goes into kinetic energy of the emitted alpha particle, what is the speed of the alpha

particle? Use the classical relation for the kinetic energy (KE 5 12mv 2).

RECOGNIZE T HE PRINCIPLE



The kinetic energy of the alpha particle is related to its speed by KE 5 12mv 2, so given

the kinetic energy we can fi nd v.

SK E TCH T HE PROBLEM



Figure 30.10B describes the problem.

IDENT IF Y T HE REL AT IONSHIPS



We are given that the alpha particle has a kinetic energy of

1

1 4.8 MeV 2 5 4.8 3 105 eV

KE 5 12mav 2 5 10



(1)



We must convert this energy to SI units (joules) so that we can obtain v in meters per

second. The mass of the alpha particle is given in atomic mass units, and we must also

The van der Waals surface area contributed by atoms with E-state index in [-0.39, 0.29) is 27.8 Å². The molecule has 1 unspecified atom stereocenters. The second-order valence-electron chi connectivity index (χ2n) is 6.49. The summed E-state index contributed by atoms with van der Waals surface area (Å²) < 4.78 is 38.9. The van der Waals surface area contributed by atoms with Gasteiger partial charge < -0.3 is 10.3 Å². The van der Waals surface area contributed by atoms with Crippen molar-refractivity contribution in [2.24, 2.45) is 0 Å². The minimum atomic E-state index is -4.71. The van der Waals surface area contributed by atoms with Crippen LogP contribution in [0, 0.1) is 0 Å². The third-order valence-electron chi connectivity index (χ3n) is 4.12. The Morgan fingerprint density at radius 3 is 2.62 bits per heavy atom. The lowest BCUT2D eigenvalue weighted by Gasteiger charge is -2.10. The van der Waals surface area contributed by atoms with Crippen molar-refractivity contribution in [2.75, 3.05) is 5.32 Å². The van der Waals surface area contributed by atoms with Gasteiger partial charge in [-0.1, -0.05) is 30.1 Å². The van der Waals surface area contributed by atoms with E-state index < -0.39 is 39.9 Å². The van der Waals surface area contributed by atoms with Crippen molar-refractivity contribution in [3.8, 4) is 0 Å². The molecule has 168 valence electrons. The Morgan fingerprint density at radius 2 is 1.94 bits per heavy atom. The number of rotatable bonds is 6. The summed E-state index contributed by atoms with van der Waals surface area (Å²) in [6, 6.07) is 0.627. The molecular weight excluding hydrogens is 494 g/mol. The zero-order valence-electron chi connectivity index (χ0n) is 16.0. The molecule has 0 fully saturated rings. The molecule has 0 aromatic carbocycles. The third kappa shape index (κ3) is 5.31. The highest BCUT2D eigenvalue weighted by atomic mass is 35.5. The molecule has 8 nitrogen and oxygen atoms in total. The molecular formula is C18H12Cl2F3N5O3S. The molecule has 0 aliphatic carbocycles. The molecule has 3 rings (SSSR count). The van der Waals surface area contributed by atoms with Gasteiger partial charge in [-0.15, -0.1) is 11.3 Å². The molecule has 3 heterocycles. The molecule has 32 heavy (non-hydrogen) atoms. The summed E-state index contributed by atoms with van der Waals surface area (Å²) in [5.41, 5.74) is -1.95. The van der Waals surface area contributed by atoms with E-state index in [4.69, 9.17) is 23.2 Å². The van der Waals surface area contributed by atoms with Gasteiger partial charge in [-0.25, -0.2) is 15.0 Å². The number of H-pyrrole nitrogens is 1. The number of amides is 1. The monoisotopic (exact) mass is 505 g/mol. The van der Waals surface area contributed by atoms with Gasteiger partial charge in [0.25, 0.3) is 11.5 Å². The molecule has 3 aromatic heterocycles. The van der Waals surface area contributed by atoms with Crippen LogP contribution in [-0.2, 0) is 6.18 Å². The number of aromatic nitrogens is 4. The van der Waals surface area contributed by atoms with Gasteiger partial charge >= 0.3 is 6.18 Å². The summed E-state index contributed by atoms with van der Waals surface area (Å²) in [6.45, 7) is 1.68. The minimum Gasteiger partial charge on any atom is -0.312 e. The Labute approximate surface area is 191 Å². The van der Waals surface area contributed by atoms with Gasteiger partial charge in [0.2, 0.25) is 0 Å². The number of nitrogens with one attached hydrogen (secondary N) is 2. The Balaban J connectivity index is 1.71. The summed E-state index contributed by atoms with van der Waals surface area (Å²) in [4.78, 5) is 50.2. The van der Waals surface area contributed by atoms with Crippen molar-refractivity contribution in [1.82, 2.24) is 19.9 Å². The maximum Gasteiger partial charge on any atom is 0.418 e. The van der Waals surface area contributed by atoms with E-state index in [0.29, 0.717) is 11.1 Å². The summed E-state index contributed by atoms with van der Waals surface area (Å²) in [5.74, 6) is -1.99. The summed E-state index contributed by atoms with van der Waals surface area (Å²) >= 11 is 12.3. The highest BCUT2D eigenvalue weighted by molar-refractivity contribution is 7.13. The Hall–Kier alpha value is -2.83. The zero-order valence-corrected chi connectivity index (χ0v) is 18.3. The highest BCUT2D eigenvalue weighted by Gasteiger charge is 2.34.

convert this to SI units (kilograms) using Equation 30.11.

SOLV E



Rearranging Equation (1) to solve for v gives



v5



2KE

Å ma



Converting KE to joules gives



KE 5 1 4.8 3 105 eV 2 a



1032



CHAPTER 30 | NUCLEAR PHYSICS



1.60 3 10219 J

b 5 7.7 3 10214 J

1 eV



(2)



Converting m a to kilograms, we have



ma 5 1 4.00 u 2 a



1.66 3 10227 kg

b 5 6.6 3 10227 kg

1u



Substituting these values in Equation (2), we fi nd



v5



2 1 7.7 3 10214 J 2

2KE

5 4.8 3 106 m/s

5

Å ma

Å 6.6 3 10227 kg



What does it mean?

While this speed is only about 2% of the speed of light, the alpha particle still

carries a lot of energy compared to the binding energy of electrons in an atom or

molecule. For this reason, nuclear decay products can do significant damage when

they travel through human tissue (Section 30.4).



Half-life

An important aspect of spontaneous nuclear decay is the decay time; that is, if you

are given a 22886Ra nucleus, how long will you have to wait for it to decay by the

process in Equation 30.22? Experiments show that individual nuclei decay one at a

time, at random times. It is not possible to predict when a particular 22886Ra nucleus